Today, there are a number of bio-pesticide plant extracts being marketed as insecticides. Bio-pesticides usually are inherently less harmful than conventional pesticides. They generally affect only the target pest and closely related organisms, in contrast to broad-spectrum conventional pesticides that may affect organisms as different as birds, insects, and mammals. They often are effective in very small quantities and often decompose quickly, there by resulting in lower exposures and largely avoiding the pollution problems caused by conventional pesticides. Generally, plant based compounds degrade rapidly reducing the risk of residues on food. Many of these products show wide windows of crop safety and resistance to these compounds is not developed as quickly as with synthetic pesticides due to multiple modes of action. Many plant extracts used as insecticides are fast acting, quickly inhibiting insect feeding and additional crop damage. And because they act on the insect’s gut and rapidly decompose in the environment, many plant extract insecticides are more selective to insect targets and safer to beneficial insects. The main objective of our study was to compare the effect of different botanical extracts and make better substitutes for the biopesticides, thus reducing the risk of spreading diseases after exposure to the plant extracts of same family Here in this study, the toxicity tests were conducted to evaluate the effect of five botanical insecticides- Azadirachtin, Nicotine, Menthol, Allicin & Piperine. The modes of action of these botanicals as insecticides are somewhat different.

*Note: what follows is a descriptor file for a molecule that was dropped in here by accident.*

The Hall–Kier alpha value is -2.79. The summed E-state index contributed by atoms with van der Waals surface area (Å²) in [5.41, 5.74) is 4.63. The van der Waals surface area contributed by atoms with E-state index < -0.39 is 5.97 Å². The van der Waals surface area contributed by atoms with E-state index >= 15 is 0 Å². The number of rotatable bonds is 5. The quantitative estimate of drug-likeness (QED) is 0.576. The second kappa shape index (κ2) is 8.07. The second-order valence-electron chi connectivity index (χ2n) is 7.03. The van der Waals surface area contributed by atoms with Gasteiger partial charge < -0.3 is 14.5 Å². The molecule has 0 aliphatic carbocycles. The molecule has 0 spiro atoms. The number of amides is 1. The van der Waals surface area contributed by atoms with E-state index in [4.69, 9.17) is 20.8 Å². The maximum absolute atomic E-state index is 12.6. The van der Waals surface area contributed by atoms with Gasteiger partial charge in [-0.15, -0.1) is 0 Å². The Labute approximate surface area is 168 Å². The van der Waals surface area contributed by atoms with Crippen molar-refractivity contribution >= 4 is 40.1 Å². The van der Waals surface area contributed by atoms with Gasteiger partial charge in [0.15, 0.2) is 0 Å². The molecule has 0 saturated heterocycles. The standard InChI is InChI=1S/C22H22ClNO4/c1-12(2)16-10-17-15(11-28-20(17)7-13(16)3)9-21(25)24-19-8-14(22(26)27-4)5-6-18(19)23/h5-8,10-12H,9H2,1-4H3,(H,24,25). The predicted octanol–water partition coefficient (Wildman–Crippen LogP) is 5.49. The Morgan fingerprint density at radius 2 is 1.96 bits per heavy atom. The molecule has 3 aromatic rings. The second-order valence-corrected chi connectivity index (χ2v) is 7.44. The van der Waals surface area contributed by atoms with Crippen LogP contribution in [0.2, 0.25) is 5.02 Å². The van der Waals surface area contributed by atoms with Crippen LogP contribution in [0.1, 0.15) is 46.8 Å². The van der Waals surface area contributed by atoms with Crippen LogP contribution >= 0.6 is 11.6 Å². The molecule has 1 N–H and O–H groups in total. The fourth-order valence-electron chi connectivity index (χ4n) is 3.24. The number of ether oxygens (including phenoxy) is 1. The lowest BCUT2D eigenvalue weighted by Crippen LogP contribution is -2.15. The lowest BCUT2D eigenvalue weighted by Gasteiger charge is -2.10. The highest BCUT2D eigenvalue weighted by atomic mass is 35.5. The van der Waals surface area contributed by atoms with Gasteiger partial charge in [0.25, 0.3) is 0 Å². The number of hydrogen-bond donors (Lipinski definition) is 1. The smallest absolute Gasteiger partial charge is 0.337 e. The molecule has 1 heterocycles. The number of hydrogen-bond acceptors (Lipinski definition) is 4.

|John VK, Jimmy J. "Studies on the effect of botanical insecticides on Selepa docilis Butl, Aphis caraccivera Koch & Psara basalis Walk" Journal of Zoology Studies 2.6 (2015): 23-32.|
|John, VK., Jimmy, J. (2015). Studies on the effect of botanical insecticides on Selepa docilis Butl, Aphis caraccivera Koch & Psara basalis Walk. Journal of Zoology Studies, 2(6), 23-32.|
|John VK, Jimmy J. Studies on the effect of botanical insecticides on Selepa docilis Butl, Aphis caraccivera Koch & Psara basalis Walk. Journal of Zoology Studies. 2015; 2(6): 23-32.|